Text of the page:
While clearing and purging provide adequate media sanitization involving less sensitive data, destroying is the most effective and permanent solution for secure data applications. Organizations should take into account the classification of information and the medium on which it was recorded, as well as the risk to confidentiality. As the internet continues to expand and the switch from physical to digital document-keeping becomes the industry standard, more and more data holds PII information such as financials, health records, and other personal information such as that collected for databases or human resources. As a result, security-focused organizations are becoming more cognizant of the fact that comprehensive data sanitization — including destruction — must become a top priority.

SEM disintegrators shred particles to a nominal 2mm size

Industry-tested and accepted methodologies of secure data destruction include crushing, shredding, and disintegration, but even these secure end-of-life solutions require thoughtful security considerations. For example, shredding rotational hard drives to a 19mm x random shred size provides exceptional security for sensitive information. However, a 19mm shred size would not even be an option for solid state media, which store vast amounts of data on very small chips. Instead, sensitive solid state media should be shredded to a maximum size of only 9.5mm x random, while best practices for the destruction of highly sensitive or secret information is to disintegrate the media to a nominal shred size of 2mm2. In addition, some destruction devices such as disintegrators are capable of destroying not only electronic media, but also hard copy media such as printer ribbons and employee ID cards, providing a cost-effective sanitization method for all of an organization’s media.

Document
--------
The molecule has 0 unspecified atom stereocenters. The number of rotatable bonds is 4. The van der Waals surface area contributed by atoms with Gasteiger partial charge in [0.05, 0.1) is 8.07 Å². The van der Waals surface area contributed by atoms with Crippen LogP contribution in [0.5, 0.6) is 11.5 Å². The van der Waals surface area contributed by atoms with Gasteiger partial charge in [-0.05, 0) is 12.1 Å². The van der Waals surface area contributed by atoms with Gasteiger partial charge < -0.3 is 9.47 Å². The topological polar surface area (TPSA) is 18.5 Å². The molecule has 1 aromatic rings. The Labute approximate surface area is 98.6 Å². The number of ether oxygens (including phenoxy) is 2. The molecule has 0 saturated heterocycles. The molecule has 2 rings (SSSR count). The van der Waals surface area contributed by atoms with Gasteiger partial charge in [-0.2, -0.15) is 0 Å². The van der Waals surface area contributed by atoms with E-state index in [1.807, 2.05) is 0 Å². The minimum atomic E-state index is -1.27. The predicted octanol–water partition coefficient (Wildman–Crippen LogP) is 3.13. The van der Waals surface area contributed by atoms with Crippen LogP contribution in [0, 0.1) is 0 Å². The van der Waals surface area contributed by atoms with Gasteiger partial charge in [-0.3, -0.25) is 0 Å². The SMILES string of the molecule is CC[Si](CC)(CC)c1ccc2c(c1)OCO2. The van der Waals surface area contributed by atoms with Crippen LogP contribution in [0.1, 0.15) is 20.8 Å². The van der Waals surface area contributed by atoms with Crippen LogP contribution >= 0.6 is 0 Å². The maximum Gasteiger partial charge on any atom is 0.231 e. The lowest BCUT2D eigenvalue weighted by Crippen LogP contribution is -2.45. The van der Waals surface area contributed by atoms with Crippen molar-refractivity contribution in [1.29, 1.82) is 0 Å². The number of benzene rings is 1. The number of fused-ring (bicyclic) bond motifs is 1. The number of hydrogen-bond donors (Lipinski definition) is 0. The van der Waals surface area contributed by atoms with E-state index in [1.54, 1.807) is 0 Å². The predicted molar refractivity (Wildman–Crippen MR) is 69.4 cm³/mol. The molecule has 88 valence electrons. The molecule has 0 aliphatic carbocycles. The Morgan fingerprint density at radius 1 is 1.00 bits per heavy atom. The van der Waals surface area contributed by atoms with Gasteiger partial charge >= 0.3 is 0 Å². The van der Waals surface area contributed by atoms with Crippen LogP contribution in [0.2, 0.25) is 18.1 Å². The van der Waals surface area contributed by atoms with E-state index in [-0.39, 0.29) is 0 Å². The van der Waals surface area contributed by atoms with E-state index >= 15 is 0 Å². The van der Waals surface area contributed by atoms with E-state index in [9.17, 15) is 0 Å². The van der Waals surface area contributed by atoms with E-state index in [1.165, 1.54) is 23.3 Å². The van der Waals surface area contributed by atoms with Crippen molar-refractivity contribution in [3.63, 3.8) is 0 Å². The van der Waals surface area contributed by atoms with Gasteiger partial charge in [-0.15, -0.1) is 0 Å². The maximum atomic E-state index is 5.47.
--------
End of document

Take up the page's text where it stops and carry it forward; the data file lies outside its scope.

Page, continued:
Responsibilities and Verification

IT security officerWhile NIST 800-88 has become the industry standard for secure data sanitization, the guidelines do not provide definitive policies for organizations. Rather, NIST 800-88 leaves the onus of appropriate data sanitization to organizations’ responsible parties including chief information officers, information security officers, system security managers, as well as engineers and system architects who are involved in the acquisition, installation, and disposal of storage media. NIST 800-88 provides a decision flow that asks key stakeholders questions regarding security categorization, media chain of custody including internal and external considerations, and potential for reuse.

Regardless of the sanitization method chosen, verification is considered an essential step in the process of maintaining confidentiality. It should be noted that verification applies not only to equipment and sanitization results, but also to personnel competencies. Sanitization equipment verification includes testing and certification of the equipment, such as NSA evaluation and listing, as well as strict adherence to scheduled maintenance. Organizations should fully train personnel responsible for sanitization processes and continue to train with personnel turnover. Lastly, the sanitization result itself must be verified through third party testing if the media is going to be reused. When media is destroyed, no such verification is necessary, as the pulverized material itself is verification enough. Because third party testing can be impractical, time consuming, and costly, many organizations choose to destroy media to ensure full sanitization of data and in doing so, to greatly mitigate risk.


NIST-800-88NIST 800-88 was developed in an effort to protect the privacy and interests of organizations and individuals in the United States. Adopted by nearly all federal and private organizations, NIST 800-88 provides an outline of appropriate procedures for secure data sanitization that both protects PII and confidential information while reducing organizational liability. Determining proper policies is realized by fully understanding the guidelines, following the sanitization and disposition decision flow, implementing data sanitization best practices, and engaging in ongoing training and scheduled maintenance. Because NIST 800-88 guidelines do not provide a definitive one-size-fits-all solution and are admittedly extensive, working with a knowledgeable data sanitization partner is key to a successful sanitization policy.